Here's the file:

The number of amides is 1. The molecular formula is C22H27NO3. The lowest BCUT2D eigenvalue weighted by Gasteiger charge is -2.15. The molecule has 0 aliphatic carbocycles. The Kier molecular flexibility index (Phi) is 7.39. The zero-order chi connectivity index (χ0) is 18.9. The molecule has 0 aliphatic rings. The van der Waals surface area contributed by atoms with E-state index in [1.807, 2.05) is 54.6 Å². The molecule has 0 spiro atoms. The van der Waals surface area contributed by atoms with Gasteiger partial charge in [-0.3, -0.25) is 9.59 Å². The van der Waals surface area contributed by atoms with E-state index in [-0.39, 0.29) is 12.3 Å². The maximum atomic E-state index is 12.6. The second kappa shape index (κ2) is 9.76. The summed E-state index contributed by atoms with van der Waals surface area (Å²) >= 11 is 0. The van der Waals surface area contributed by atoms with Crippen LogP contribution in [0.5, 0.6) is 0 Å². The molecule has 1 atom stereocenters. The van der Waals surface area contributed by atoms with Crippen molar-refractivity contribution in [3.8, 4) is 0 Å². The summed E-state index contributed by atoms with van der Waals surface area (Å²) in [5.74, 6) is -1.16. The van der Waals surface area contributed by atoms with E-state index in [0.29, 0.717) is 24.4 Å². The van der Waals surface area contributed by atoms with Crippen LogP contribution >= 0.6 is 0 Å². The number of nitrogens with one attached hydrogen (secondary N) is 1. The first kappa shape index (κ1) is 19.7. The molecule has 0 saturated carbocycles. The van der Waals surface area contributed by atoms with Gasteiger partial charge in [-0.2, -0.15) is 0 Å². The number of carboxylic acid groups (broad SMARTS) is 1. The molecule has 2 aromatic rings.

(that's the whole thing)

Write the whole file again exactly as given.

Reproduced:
The number of amides is 1. The molecular formula is C22H27NO3. The lowest BCUT2D eigenvalue weighted by Gasteiger charge is -2.15. The molecule has 0 aliphatic carbocycles. The Kier molecular flexibility index (Phi) is 7.39. The zero-order chi connectivity index (χ0) is 18.9. The molecule has 0 aliphatic rings. The van der Waals surface area contributed by atoms with E-state index in [1.807, 2.05) is 54.6 Å². The molecule has 0 spiro atoms. The van der Waals surface area contributed by atoms with Gasteiger partial charge in [-0.3, -0.25) is 9.59 Å². The van der Waals surface area contributed by atoms with E-state index in [-0.39, 0.29) is 12.3 Å². The maximum atomic E-state index is 12.6. The second kappa shape index (κ2) is 9.76. The summed E-state index contributed by atoms with van der Waals surface area (Å²) >= 11 is 0. The van der Waals surface area contributed by atoms with Crippen LogP contribution in [0.5, 0.6) is 0 Å². The molecule has 1 atom stereocenters. The van der Waals surface area contributed by atoms with Crippen molar-refractivity contribution in [3.8, 4) is 0 Å². The summed E-state index contributed by atoms with van der Waals surface area (Å²) in [5.74, 6) is -1.16. The van der Waals surface area contributed by atoms with E-state index in [0.29, 0.717) is 24.4 Å². The van der Waals surface area contributed by atoms with Crippen LogP contribution >= 0.6 is 0 Å². The number of nitrogens with one attached hydrogen (secondary N) is 1. The first kappa shape index (κ1) is 19.7. The molecule has 0 saturated carbocycles. The van der Waals surface area contributed by atoms with Gasteiger partial charge in [-0.2, -0.15) is 0 Å². The number of carboxylic acid groups (broad SMARTS) is 1. The molecule has 2 aromatic rings.